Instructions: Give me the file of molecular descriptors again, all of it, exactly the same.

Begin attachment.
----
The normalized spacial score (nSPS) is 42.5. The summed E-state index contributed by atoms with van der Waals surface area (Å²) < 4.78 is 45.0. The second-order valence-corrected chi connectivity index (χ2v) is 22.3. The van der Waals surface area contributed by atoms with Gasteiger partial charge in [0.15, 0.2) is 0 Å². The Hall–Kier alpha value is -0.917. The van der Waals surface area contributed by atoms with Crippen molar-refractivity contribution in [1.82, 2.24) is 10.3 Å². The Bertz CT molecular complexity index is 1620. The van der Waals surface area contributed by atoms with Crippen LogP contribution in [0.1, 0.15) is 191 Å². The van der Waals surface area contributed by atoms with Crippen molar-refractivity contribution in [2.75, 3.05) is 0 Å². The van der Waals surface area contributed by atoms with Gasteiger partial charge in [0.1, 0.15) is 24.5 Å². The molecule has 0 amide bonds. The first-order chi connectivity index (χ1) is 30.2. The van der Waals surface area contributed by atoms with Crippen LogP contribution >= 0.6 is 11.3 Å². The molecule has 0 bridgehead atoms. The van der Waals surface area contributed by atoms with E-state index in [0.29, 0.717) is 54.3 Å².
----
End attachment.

The normalized spacial score (nSPS) is 42.5. The summed E-state index contributed by atoms with van der Waals surface area (Å²) < 4.78 is 45.0. The second-order valence-corrected chi connectivity index (χ2v) is 22.3. The van der Waals surface area contributed by atoms with Gasteiger partial charge in [0.15, 0.2) is 0 Å². The Hall–Kier alpha value is -0.917. The van der Waals surface area contributed by atoms with Crippen molar-refractivity contribution in [1.82, 2.24) is 10.3 Å². The Bertz CT molecular complexity index is 1620. The van der Waals surface area contributed by atoms with Crippen LogP contribution in [0.1, 0.15) is 191 Å². The van der Waals surface area contributed by atoms with Crippen molar-refractivity contribution in [2.75, 3.05) is 0 Å². The van der Waals surface area contributed by atoms with Gasteiger partial charge in [0.1, 0.15) is 24.5 Å². The molecule has 0 amide bonds. The first-order chi connectivity index (χ1) is 30.2. The van der Waals surface area contributed by atoms with Crippen LogP contribution >= 0.6 is 11.3 Å². The molecule has 0 bridgehead atoms. The van der Waals surface area contributed by atoms with E-state index in [0.29, 0.717) is 54.3 Å².